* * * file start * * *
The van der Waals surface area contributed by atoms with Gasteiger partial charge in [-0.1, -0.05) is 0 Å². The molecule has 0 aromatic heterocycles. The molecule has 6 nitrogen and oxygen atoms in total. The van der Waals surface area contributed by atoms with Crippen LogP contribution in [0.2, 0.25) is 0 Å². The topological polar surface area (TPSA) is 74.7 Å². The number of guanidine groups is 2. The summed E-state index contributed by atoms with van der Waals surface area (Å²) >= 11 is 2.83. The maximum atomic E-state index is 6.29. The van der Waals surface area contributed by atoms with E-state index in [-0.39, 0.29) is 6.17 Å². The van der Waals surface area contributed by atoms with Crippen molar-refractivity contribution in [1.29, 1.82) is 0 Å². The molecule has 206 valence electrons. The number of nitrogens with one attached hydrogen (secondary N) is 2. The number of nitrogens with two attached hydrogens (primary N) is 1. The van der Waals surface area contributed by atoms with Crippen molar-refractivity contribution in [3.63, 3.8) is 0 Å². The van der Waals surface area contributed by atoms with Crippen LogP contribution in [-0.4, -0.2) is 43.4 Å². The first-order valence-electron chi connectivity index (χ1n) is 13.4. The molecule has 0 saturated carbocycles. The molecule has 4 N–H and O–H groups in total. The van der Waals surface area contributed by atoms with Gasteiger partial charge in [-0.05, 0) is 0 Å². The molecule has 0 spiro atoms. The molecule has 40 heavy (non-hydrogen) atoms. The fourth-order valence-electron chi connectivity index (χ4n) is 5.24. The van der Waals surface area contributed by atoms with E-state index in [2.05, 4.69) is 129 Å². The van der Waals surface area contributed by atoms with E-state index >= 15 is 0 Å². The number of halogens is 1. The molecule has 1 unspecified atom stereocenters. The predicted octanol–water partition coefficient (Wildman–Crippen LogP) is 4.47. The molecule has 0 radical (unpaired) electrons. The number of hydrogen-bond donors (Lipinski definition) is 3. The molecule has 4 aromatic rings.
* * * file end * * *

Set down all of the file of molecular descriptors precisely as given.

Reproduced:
The van der Waals surface area contributed by atoms with Gasteiger partial charge in [-0.1, -0.05) is 0 Å². The molecule has 0 aromatic heterocycles. The molecule has 6 nitrogen and oxygen atoms in total. The van der Waals surface area contributed by atoms with Crippen LogP contribution in [0.2, 0.25) is 0 Å². The topological polar surface area (TPSA) is 74.7 Å². The number of guanidine groups is 2. The summed E-state index contributed by atoms with van der Waals surface area (Å²) >= 11 is 2.83. The maximum atomic E-state index is 6.29. The van der Waals surface area contributed by atoms with E-state index in [-0.39, 0.29) is 6.17 Å². The van der Waals surface area contributed by atoms with Crippen molar-refractivity contribution in [1.29, 1.82) is 0 Å². The molecule has 206 valence electrons. The number of nitrogens with one attached hydrogen (secondary N) is 2. The number of nitrogens with two attached hydrogens (primary N) is 1. The van der Waals surface area contributed by atoms with Crippen molar-refractivity contribution in [3.63, 3.8) is 0 Å². The van der Waals surface area contributed by atoms with Crippen LogP contribution in [-0.4, -0.2) is 43.4 Å². The first-order valence-electron chi connectivity index (χ1n) is 13.4. The molecule has 0 saturated carbocycles. The molecule has 4 N–H and O–H groups in total. The van der Waals surface area contributed by atoms with Gasteiger partial charge in [-0.05, 0) is 0 Å². The molecule has 0 spiro atoms. The molecule has 40 heavy (non-hydrogen) atoms. The fourth-order valence-electron chi connectivity index (χ4n) is 5.24. The van der Waals surface area contributed by atoms with E-state index in [2.05, 4.69) is 129 Å². The van der Waals surface area contributed by atoms with E-state index >= 15 is 0 Å². The number of halogens is 1. The molecule has 1 unspecified atom stereocenters. The predicted octanol–water partition coefficient (Wildman–Crippen LogP) is 4.47. The molecule has 0 radical (unpaired) electrons. The number of hydrogen-bond donors (Lipinski definition) is 3. The molecule has 4 aromatic rings.